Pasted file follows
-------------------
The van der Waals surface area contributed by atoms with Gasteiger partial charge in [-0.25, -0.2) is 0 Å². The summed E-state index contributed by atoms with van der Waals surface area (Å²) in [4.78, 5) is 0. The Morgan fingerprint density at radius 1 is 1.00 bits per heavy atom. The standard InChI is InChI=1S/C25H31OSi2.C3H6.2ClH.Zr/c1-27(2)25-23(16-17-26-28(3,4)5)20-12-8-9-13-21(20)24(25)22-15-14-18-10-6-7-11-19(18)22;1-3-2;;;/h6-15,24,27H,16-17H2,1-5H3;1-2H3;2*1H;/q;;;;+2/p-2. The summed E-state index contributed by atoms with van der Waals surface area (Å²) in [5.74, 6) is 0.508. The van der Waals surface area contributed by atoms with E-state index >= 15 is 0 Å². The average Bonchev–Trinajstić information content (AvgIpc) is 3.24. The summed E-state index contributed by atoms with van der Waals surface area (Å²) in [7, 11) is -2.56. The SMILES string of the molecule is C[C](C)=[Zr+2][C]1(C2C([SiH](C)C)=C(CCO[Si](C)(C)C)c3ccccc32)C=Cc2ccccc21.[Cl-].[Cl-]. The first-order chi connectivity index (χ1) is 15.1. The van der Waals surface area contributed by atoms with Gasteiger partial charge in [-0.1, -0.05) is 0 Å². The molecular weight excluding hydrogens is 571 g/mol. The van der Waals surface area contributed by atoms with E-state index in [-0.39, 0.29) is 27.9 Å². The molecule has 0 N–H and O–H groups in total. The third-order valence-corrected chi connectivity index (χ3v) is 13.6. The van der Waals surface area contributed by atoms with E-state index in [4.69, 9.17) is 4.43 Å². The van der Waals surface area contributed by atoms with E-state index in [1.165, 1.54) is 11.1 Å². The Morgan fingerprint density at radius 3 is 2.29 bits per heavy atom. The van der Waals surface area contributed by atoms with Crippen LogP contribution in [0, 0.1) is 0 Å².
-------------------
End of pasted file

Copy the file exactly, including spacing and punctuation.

The van der Waals surface area contributed by atoms with Gasteiger partial charge in [-0.25, -0.2) is 0 Å². The summed E-state index contributed by atoms with van der Waals surface area (Å²) in [4.78, 5) is 0. The Morgan fingerprint density at radius 1 is 1.00 bits per heavy atom. The standard InChI is InChI=1S/C25H31OSi2.C3H6.2ClH.Zr/c1-27(2)25-23(16-17-26-28(3,4)5)20-12-8-9-13-21(20)24(25)22-15-14-18-10-6-7-11-19(18)22;1-3-2;;;/h6-15,24,27H,16-17H2,1-5H3;1-2H3;2*1H;/q;;;;+2/p-2. The summed E-state index contributed by atoms with van der Waals surface area (Å²) in [5.74, 6) is 0.508. The van der Waals surface area contributed by atoms with E-state index >= 15 is 0 Å². The average Bonchev–Trinajstić information content (AvgIpc) is 3.24. The summed E-state index contributed by atoms with van der Waals surface area (Å²) in [7, 11) is -2.56. The SMILES string of the molecule is C[C](C)=[Zr+2][C]1(C2C([SiH](C)C)=C(CCO[Si](C)(C)C)c3ccccc32)C=Cc2ccccc21.[Cl-].[Cl-]. The first-order chi connectivity index (χ1) is 15.1. The van der Waals surface area contributed by atoms with Gasteiger partial charge in [-0.1, -0.05) is 0 Å². The molecular weight excluding hydrogens is 571 g/mol. The van der Waals surface area contributed by atoms with E-state index in [-0.39, 0.29) is 27.9 Å². The molecule has 0 N–H and O–H groups in total. The third-order valence-corrected chi connectivity index (χ3v) is 13.6. The van der Waals surface area contributed by atoms with E-state index in [4.69, 9.17) is 4.43 Å². The van der Waals surface area contributed by atoms with E-state index in [1.165, 1.54) is 11.1 Å². The Morgan fingerprint density at radius 3 is 2.29 bits per heavy atom. The van der Waals surface area contributed by atoms with Crippen LogP contribution in [0, 0.1) is 0 Å².